Quvenzhané stole hearts at the tender age of five for her leading role as Hushpuppy in Beasts of the Southern Wild. This role scored her a spot in history as the youngest actress ever to receive a nomination for the Academy Award for Best Actress. Wallis is also the first African-American child actor to earn an Oscar nomination. Since then, the young Louisiana born beauty has starred in Steve McQueen’s 12 Years a Slave (along with Chiwetel Ejiofor, Lupita Nyong’o, Samuel L. Jackson, and Brad Pitt) and in Sundance short film Boneshaker. This December, 11-year-old Quvenzhané will knock on history’s door again with a leading role in a new film version of Annie alongside Django actor Jamie Foxx.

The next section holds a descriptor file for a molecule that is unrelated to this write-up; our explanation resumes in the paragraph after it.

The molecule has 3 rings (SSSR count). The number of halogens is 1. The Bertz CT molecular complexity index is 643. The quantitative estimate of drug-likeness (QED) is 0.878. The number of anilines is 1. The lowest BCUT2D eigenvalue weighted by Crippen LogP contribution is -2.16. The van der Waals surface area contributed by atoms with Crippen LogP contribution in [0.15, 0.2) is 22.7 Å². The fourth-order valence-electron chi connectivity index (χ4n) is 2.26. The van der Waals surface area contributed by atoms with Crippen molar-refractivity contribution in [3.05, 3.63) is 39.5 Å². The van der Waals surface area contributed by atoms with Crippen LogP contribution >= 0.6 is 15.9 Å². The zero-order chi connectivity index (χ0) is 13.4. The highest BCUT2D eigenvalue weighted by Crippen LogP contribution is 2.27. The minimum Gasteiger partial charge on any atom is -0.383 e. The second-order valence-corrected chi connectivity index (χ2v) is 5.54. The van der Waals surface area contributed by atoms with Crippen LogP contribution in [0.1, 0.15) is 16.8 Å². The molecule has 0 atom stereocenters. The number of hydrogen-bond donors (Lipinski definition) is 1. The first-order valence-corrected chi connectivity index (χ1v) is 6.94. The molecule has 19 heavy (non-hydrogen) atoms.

Keke Palmer

It’s safe to say that Keke Palmer is the voice of today’s youth! At age twenty-one, this sweetheart has already made a name for herself as an established actress, singer, activist, and fashion designer. But her success doesn’t stop there. This year, Palmer became the youngest talk show host in TV history with BET’s Just Keke. According to a news release, the show will "target millennials by covering a variety of topics, including fashion, social media, pop culture, sex and more." Most recently, the Akeelah and the Bee star made history again as the first African-American Cinderella on Broadway. A true humanitarian, Palmer hopes her role as the princess encourages young black girls by letting them know “that just because you have never seen it doesn’t mean that you can’t be it.”

Gabby Douglas